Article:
Once you have established appropriate specifications and before using a component that is a dietary ingredient, you must conduct at least one appropriate test or examination to verify the identity of the dietary ingredient, unless you petition the agency and the agency exempts you from such testing, as required by 21 CFR 111.75(a)(1)(i) and confirm the identity of other components consistent with 21 CFR 111.75(a)(2).   You must also ensure that the tests and examinations that you use to determine whether the specifications are met are appropriate, scientifically valid methods, as required by 21 CFR 111.75(h)(1), and you must make and keep records, as required by 21 CFR 111.95. 
 
3.    Your firm failed to establish product specifications for the identity, purity, strength, and composition of the finished batch of each dietary supplement that you manufacture, as required by 21 CFR 111.70(e). Based on the discussion with firm management during the inspection, you have acknowledged that you have not established product specifications.
 
Once you establish product specifications, you must verify, for a subset of finished dietary supplement batches that you identify through a sound statistical sampling plan (or for every finished batch), that your finished batch of the dietary supplement meets product specifications for identity, purity, strength, and composition, as required by21 CFR 111.75(c).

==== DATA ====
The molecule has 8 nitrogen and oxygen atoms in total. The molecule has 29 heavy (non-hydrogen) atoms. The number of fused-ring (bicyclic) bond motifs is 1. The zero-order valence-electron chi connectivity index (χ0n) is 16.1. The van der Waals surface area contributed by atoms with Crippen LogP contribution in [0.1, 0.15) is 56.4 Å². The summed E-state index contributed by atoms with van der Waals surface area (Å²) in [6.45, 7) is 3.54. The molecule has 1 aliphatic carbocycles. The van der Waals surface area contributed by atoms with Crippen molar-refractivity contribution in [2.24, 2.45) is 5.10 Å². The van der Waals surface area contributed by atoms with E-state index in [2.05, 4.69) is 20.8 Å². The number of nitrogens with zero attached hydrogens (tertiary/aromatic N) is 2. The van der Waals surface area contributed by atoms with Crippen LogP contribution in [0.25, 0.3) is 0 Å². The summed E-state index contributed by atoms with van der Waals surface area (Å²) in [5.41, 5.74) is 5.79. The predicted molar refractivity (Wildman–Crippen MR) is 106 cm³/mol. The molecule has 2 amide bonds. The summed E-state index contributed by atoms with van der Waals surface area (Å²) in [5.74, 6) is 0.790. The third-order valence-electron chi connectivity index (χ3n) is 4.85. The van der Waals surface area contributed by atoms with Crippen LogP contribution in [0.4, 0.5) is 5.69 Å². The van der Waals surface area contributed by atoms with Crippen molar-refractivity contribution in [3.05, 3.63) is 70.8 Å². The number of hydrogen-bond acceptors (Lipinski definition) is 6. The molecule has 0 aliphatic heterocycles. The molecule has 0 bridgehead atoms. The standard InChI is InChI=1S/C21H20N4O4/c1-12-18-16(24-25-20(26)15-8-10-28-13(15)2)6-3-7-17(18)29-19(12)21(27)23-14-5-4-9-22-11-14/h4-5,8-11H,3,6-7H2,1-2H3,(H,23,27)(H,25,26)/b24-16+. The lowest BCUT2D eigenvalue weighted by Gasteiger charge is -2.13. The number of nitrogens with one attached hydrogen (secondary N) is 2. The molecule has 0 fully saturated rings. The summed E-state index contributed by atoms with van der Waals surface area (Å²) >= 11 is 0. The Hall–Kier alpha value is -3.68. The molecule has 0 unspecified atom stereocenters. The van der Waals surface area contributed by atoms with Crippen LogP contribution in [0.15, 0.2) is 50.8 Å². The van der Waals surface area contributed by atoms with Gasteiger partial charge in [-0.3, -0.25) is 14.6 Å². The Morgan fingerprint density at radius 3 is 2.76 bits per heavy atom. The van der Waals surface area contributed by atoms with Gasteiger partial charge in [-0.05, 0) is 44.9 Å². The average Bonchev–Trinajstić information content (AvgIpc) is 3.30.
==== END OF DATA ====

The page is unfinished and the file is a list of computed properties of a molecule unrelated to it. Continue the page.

4.    Your firm failed to prepare and follow a written master manufacturing record (MMR) for each unique formulation of dietary supplement that you manufacture, and for each batch size, as required by 21 CFR 111.205.
 
5.    Your written MMR failed to include all the elements required by 21 CFR 111.210. Specifically, your MMR failed to include complete information for the preparation of each unique formulation for each batch size of dietary supplement, such as the name of the product and the amount of each component by name and weight. 
 
For example, the product label for your CV product lists Sarsaparrilla [sic] Root Extract, which is not included in your MMR as an added component to the finished product as required under 21 CFR 111.210(b). However, it is noted as an ingredient in your Technical and Safety Sheet for the product included in your BPR. Your MMR must ensure that the finished product meets specifications to ensure the quality of the product. Such specifications must ensure the composition of the finished product. We also suggest you review your labels to ensure that they accurately reflect the actual components used in product manufacturing.